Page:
Seven rare, identical Ty Cobb baseball cards more than a century old are found inside a torn paper bag on the floor of a house. Joe Orlando, president of Professional Sports Authenticator, talks about the special find. Rough Cut - subtitled (no reporter narration).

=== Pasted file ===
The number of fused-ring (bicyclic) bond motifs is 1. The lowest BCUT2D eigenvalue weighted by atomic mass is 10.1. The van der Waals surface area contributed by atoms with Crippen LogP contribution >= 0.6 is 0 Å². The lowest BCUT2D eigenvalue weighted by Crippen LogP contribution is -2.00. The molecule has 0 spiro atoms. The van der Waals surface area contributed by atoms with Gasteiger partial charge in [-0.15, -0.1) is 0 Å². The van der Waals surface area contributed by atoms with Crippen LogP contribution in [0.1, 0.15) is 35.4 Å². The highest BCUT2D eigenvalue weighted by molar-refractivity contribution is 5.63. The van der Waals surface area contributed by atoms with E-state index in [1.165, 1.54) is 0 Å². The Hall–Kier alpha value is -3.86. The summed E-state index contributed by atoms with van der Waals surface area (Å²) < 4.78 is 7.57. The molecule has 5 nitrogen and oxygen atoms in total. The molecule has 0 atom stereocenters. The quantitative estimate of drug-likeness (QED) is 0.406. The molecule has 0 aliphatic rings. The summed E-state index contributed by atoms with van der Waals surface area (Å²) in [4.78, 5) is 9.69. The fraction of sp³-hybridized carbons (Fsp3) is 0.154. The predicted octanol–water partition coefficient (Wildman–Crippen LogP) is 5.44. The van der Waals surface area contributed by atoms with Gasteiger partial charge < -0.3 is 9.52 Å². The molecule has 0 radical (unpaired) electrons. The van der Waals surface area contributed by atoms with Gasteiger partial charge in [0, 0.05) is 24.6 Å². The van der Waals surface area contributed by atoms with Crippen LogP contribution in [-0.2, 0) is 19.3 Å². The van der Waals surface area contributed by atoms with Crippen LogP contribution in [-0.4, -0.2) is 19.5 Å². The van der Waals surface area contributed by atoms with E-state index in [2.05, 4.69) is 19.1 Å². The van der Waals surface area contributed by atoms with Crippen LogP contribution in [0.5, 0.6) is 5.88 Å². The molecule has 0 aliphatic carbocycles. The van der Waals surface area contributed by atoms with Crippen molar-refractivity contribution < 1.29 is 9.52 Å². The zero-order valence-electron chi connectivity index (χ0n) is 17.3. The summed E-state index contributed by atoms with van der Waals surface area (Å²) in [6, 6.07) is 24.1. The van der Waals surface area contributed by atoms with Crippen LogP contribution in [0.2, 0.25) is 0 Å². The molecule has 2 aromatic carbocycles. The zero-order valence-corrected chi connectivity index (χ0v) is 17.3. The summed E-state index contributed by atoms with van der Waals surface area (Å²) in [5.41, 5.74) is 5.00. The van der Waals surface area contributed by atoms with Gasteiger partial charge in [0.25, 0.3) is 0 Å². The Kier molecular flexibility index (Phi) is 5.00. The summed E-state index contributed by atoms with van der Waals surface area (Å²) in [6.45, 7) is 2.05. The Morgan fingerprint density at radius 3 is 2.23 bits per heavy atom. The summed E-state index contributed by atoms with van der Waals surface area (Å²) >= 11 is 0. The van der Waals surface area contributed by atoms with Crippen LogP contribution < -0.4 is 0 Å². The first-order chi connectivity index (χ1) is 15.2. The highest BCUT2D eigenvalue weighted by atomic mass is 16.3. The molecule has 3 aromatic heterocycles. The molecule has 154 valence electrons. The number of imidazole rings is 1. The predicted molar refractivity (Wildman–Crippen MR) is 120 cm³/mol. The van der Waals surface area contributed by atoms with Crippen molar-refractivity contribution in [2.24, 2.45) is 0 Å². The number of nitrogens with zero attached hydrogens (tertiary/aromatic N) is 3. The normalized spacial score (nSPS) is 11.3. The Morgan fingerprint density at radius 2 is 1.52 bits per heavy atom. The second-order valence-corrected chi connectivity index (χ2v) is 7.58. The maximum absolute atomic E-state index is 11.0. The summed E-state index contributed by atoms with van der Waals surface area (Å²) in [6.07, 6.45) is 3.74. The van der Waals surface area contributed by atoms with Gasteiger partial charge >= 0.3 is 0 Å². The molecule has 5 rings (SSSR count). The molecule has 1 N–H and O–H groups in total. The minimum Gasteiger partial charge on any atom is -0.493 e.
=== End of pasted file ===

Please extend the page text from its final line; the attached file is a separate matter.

ROUGH CUT - SUBTITLED (NO REPORTER NARRATION) Seven rare, identical Ty Cobb baseball cards more than a century old were found weeks ago inside a torn paper bag on the floor a house, marking one of the most remarkable discoveries in the world of sports collectables, a leading expert in California said on Thursday (March 3). What sets apart the newly dubbed "Lucky 7" cards is that in addition to a portrait of the American League great emblazoned on the front, his name is printed with a tobacco ad on the back - matching a design found on just 15 other Cobb cards previously known to exist. "A couple of weeks ago, I was called by a dealer by the name of Rick Snyder from the South Carolina area. He was approached by a family that allegedly found these seven cards bunched up together, face down at the bottom of an old, crumpled paper bag while they were cleaning out their great-grandparents' home. And while they were going through the possessions, they thought 'oh this bag, it looks like trash, we'll just discard it.' But, one of the family members was smart enough to actually sift through the contents and they found these cards at the bottom of the bag," said Joe Orlando, president of Professional Sports Authenticator (PSA), who with other experts has verified and graded the find. The collection as a whole is worth "well into seven figures," said Orlando. Several far more common Ty Cobb designs exist, bearing variations of artwork portraits of the famed Detroit Tigers slugger, nicknamed "the Georgia Peach." The newly found cards belong to an extremely scarce version - now numbering just 22 - that also came printed with his name on the reverse side, above the phrase "King of the Smoking Tobacco World." "There are only 22 known of this particular card and even in PSA1 and we grade cards on a scale of 1 to 10, even at PSA1 in the last couple of years has sold for $150,000. This find produced seven cards ranging from 1.5 to 4.5 and I'm holding the 4.5 right here. This is now the finest known copy of this great rarity," Orlando said. Orlando said the family has asked to remain anonymous, declining even to disclose the location of the house beyond saying it was in the South. The Lucky 7 date from 1909 to 1911, part of a larger set designated the T206 series - affectionately known by collectors as "The Monster" - and originally distributed as tobacco brand promotions with cards of all the era's baseball stars. The group ranks among the most prized by collectors and includes the Holy Grail of baseball card hobbyists, one picturing the Pittsburgh Pirates' "Flying Dutchman," Honus Wagner. "In the collectables field, there are bragging rights. I have something that few people own or no one else owns. And when it comes to scarcity, that's part of the great appeal for collectors. So in this case, because there are so few that exist, collectors are very drawn to them," said Orlando. Rick Snyder, the authorized PSA dealer in South Carolina who was the first to examine the cards, said he sold the first two cards on the family's behalf on Thursday. The price was undisclosed, but each fetched well more than the $154,000 a lesser-quality specimen sold for last year, Snyder said.